I have struggled with Montaigne's writing, his habit of drifting off topic, sometimes never to regain the purported object of his/our attention. Selected Essays, Complete Essays, Complete Essays with the Latin bits translated as well, all have come and gone, and I am left with Sarah Bakewell's admirable biography, alongside Compagnon's A Summer with Montaigne (subtitle: On the Art of Living Well). The latter is nearly 2/3 shorter, based as it is upon 40 radio clips that each gave a sample of Montaigne's thought on a given topic. As such Compagnon is easier to dip into, but I wonder if I would have read it had I not already read Bakewell's amusing biography? I don't know. What I do know is that I find it easier to read about Montaigne through the writing of others than through any volume of his own, and I begin to wonder if there isn't a pattern here when it comes to French philosophers, that their thought is somehow alien in both expression and to some extent content, and they need to be anglicised via a prism before they can be read/accepted/tolerated. Does something need to get lost in translation? Maybe. But I'm not sure. Perhaps not, as Montaigne might say.
There is always the alternative of Shakespeare's dramatic poetry.
Overall, one must make time to read, as Montaigne did, and one must forgive oneself for getting distracted also. It took me a long time to finish Bakewell's book. I was savouring it, or was I distracted by other writers? Both. As she points out, with 21st century people individualistic to excess, does not Montaigne's "I" just become one amongst an uncountable many? Yes, but the lessons on how to conduct oneself with equanimity, and suspend judgement rather than rush to voice your final answer on any topic, is one many need to learn in an era of unstoppable and often hateful prattle. We should read more and write less, and I suspect Bakewell now a better guide for an English reader of Montaigne's life and thought than Montaigne himself. The translated excerpts by Donald Frame have rather more fluency than the antique character provided for translated excerpts in Compagnon's book. If you simply want the application of Montaigne's wisdom to contemporary life then choose Compagnon. If you want to understand where Montaigne's Essays come from, the context of their production, who his literary heroes were, etc, then you need Bakewell's biography. Both serve as an introduction to Montaigne the essayist and as alternatives (if so desired) to getting lost in the meanderings of his writings. He seems to have gone on adding and adding to them, rather then subtracting or refining, hence there are different editions to confuse matters. Ergo, some effort is needed for the general reader to put his thought into context. Choose the context that suits your needs.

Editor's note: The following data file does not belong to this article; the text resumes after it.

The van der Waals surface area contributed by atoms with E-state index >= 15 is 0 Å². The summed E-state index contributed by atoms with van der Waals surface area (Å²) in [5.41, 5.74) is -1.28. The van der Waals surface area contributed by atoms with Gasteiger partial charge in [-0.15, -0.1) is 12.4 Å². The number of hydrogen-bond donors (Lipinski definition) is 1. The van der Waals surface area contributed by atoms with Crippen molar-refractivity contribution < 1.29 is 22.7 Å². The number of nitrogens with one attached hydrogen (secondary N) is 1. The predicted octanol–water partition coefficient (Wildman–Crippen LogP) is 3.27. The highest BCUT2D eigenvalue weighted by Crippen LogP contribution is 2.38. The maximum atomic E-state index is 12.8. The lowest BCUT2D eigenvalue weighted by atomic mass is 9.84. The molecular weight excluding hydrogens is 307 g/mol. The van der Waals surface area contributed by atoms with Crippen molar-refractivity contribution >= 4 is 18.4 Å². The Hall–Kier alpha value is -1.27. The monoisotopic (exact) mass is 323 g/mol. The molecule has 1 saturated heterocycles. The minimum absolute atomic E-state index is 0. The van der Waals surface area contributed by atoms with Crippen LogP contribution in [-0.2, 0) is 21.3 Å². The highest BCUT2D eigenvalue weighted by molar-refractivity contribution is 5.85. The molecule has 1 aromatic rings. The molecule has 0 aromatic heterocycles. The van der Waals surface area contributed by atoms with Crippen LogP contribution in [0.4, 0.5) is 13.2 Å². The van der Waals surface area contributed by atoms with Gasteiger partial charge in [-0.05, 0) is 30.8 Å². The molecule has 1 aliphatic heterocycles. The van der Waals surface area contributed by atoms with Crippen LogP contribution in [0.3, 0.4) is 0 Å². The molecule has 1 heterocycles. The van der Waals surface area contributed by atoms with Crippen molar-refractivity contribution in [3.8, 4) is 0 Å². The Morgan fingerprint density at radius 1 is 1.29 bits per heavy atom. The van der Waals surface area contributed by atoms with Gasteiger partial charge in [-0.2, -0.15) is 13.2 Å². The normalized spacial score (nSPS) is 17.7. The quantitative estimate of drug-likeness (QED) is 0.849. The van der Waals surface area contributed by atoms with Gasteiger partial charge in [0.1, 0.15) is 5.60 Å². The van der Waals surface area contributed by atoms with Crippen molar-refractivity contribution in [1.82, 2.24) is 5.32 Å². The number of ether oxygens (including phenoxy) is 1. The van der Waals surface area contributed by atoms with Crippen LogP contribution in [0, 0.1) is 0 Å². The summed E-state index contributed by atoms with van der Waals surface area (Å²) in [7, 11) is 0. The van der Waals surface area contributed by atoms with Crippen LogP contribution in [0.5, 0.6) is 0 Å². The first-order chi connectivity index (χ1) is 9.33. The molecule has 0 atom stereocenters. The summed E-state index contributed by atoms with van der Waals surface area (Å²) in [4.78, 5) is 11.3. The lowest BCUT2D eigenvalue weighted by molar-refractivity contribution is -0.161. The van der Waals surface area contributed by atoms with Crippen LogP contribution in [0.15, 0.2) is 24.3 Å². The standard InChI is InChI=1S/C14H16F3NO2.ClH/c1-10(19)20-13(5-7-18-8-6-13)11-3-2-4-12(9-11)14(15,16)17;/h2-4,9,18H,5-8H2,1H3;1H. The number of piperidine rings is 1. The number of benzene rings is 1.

Author of Surviving Schizophrenia, a memoir